April 9, 2009 OP-ED COLUMNIST Humanity Even for Nonhumans By NICHOLAS D. KRISTOF One of the historical election landmarks last year had nothing to do with race or the presidency. Rather, it had to do with pigs and chickens — and with overarching ideas about the limits of human dominion over other species. I’m referring to the stunning passage in California, by nearly a 2-to-1 majority, of an animal rights ballot initiative that will ban factory farms from keeping calves, pregnant hogs or egg-laying hens in tiny pens or cages in which they can’t stretch out or turn around. It was an element of a broad push in Europe and America alike to grant increasing legal protections to animals. Spain is moving to grant basic legal rights to apes. In the United States, law schools are offering courses on animal rights, fast-food restaurants including Burger King are working with animal rights groups to ease the plight of hogs and chickens in factory farms and the Humane Society of the United States is preparing to push new legislation to extend the California protections to other states. At one level, this movement on behalf of oppressed farm animals is emotional, driven by sympathy at photos of forlorn pigs or veal calves kept in tiny pens. Yet the movement is also the product of a deep intellectual ferment pioneered by the Princeton scholar Peter Singer. Professor Singer wrote a landmark article in 1973 for The New York Review of Books and later expanded it into a 1975 book, “Animal Liberation.” That book helped yank academic philosophy back from a dreary foray into linguistics and pushed it to confront such fascinating questions of applied ethics as: What are our moral obligations to pigs? John Maynard Keynes wrote that ideas, “both when they are right and when they are wrong, are more powerful than is commonly understood. Indeed the world is ruled by little else.” This idea popularized by Professor Singer — that we have ethical obligations that transcend our species — is one whose time appears to have come. “There’s some growth in numbers of vegetarians, but the bigger thing is a broad acceptance of the idea that animals count,” Mr. Singer reflected the other day. What we’re seeing now is an interesting moral moment: a grass-roots effort by members of one species to promote the welfare of others. Legislation is playing a role, with Europe scheduled to phase out bare wire cages for egg production by 2012, but consumer consciences are paramount. It’s because of consumers that companies like Burger King and Hardee’s are beginning to buy pork and eggs from producers that give space to their animals. For most of history, all of this would have been unimaginable even to people of the most refined ethical sensibility (granted, for many centuries those refined ethicists were also untroubled by slavery). A distinguished philosopher, Thomas Taylor, reacted to Mary Wollstonecraft’s 1792 call for “the rights of woman” by writing a mocking call for “the rights of brutes.” To him, it seemed as absurd that women should have rights as that animals should have rights. One of the few exceptions was Jeremy Bentham, the philosopher who 200 years ago also advocated for women’s rights, gay rights and prison reform. He responded to Kant’s lack of interest in animals by saying: “The question is not, Can they reason? nor, Can they talk? but, Can they suffer?” In recent years, the issue has entered the mainstream, but even for those who accept that we should try to reduce the suffering of animals, the question remains where to draw lines. I eagerly pushed Mr. Singer to find his boundaries. “Do you have any compunctions about swatting a cockroach?” I asked him. “Not much,” he replied, citing reasons to doubt that insects are capable of much suffering. Mr. Singer is somewhat unsure about shellfish, although he mostly gives them the benefit of the doubt and tends to avoid eating them. Free-range eggs don’t seem offensive to him, but there is the awkwardness that even wholesome egg-laying operations depend on the slaughtering of males, since a male chick is executed for every female allowed to survive and lay eggs. I asked Mr. Singer how he would weigh human lives against animal lives, and he said that he wouldn’t favor executing a human to save any number of animals. But he added that he would be troubled by the idea of keeping one human alive by torturing 10,000 hogs to death. These are vexing questions, and different people will answer them differently. For my part, I eat meat, but I would prefer that this practice not inflict gratuitous suffering. Yet however we may answer these questions, there is one profound difference from past centuries: animal rights are now firmly on the mainstream ethical agenda.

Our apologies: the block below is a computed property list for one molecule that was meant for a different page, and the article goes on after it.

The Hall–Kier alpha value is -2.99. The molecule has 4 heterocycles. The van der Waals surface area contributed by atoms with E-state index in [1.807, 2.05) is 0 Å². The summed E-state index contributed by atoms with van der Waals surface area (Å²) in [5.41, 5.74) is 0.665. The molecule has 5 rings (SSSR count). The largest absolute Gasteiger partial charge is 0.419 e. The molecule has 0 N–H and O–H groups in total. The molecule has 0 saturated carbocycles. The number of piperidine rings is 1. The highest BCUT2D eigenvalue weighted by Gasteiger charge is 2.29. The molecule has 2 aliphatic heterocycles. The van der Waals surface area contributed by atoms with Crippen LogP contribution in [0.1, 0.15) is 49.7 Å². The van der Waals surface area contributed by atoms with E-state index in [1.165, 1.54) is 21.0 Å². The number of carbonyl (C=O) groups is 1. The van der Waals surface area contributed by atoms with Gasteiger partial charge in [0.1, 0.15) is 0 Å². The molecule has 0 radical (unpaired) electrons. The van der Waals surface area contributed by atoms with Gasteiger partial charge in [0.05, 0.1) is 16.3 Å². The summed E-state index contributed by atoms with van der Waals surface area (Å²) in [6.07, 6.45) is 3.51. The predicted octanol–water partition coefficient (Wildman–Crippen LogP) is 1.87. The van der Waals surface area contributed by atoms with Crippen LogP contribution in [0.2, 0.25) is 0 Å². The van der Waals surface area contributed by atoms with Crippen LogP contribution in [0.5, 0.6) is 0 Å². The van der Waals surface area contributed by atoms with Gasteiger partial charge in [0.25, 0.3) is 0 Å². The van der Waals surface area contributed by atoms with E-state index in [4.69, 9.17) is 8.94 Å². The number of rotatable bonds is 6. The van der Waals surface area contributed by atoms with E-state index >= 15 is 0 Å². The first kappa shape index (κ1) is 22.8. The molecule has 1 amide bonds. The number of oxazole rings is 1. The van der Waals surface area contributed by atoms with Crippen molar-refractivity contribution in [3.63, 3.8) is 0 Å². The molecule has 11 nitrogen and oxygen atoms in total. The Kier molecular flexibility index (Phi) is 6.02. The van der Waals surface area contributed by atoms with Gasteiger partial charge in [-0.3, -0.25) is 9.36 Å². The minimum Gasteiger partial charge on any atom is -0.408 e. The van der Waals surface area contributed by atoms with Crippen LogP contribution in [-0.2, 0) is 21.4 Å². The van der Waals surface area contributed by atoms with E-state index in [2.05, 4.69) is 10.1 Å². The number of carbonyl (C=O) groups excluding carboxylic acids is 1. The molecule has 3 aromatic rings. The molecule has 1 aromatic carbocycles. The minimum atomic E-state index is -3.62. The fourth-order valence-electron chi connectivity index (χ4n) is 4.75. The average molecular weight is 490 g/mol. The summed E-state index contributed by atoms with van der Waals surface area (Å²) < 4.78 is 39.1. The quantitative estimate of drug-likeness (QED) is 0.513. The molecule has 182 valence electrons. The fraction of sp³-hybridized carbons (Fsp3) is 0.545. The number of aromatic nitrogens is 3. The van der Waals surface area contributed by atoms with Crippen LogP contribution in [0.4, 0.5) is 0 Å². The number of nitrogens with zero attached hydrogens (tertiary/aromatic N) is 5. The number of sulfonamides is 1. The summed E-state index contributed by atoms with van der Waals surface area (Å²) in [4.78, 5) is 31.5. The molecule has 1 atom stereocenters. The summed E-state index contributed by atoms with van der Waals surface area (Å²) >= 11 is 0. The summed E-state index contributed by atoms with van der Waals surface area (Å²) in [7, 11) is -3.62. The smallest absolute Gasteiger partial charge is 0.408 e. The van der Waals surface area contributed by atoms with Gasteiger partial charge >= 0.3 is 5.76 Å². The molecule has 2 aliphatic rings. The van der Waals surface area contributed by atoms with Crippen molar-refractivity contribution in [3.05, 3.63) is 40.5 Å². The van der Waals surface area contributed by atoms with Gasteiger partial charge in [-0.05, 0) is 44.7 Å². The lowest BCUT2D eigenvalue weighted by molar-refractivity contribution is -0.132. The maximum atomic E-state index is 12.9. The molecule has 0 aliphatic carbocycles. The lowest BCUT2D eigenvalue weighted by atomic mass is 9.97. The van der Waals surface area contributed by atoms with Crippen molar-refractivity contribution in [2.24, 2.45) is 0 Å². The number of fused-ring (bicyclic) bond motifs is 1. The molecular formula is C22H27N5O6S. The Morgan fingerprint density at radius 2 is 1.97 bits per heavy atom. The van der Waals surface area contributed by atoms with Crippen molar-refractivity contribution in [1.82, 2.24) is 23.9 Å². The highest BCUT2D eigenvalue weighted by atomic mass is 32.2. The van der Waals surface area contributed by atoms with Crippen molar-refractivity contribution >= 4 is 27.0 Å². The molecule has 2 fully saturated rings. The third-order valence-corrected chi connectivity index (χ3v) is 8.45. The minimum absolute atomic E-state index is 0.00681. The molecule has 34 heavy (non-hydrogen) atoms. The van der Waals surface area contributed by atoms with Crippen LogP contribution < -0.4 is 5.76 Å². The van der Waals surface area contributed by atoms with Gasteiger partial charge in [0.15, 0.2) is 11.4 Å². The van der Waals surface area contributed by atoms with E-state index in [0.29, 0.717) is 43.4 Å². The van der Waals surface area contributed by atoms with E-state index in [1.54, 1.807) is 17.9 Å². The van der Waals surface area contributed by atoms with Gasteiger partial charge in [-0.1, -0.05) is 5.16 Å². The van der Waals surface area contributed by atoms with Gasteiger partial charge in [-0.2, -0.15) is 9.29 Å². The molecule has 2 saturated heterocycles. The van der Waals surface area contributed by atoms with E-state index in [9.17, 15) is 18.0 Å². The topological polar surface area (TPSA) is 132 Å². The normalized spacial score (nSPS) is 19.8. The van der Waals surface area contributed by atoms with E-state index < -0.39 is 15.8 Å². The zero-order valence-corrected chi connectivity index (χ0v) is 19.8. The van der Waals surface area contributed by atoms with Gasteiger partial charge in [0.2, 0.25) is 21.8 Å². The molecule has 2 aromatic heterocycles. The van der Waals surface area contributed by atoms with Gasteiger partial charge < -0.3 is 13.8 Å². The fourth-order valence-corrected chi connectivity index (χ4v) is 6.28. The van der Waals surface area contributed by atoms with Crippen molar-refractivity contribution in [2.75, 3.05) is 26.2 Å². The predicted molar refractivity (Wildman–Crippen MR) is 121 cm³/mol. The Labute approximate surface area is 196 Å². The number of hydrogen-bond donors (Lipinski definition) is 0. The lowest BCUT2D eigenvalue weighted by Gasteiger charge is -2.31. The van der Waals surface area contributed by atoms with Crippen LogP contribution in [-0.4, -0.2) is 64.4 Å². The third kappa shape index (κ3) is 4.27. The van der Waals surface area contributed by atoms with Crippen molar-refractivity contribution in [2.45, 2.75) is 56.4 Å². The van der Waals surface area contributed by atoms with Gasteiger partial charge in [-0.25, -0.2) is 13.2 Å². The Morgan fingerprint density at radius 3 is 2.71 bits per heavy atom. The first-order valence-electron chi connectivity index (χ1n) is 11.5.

This beautiful photo above is from Sharing our Earth with all Species a blog by Carmen Mandel-Cesareo, a professional photographer, author and conservation advocate

Monday, April 6, 2009


As reported in the most recent newsletter of the Coalition to Ban Horse-Drawn Carriages:

"Manhattan" is an 18 year old Belgian gelding who has been identified as a NYC carriage horse by the number engraved on his left front hoof. According to the web site of Gentle Giant Draft Horse Rescue in Maryland, he was rescued from a slaughter auction on January 19th. He had a condition known as Laryngeal Paralysis, where half of his vocal cords ceased opening enough to allow him to breath comfortably. He has since had surgery and is healing.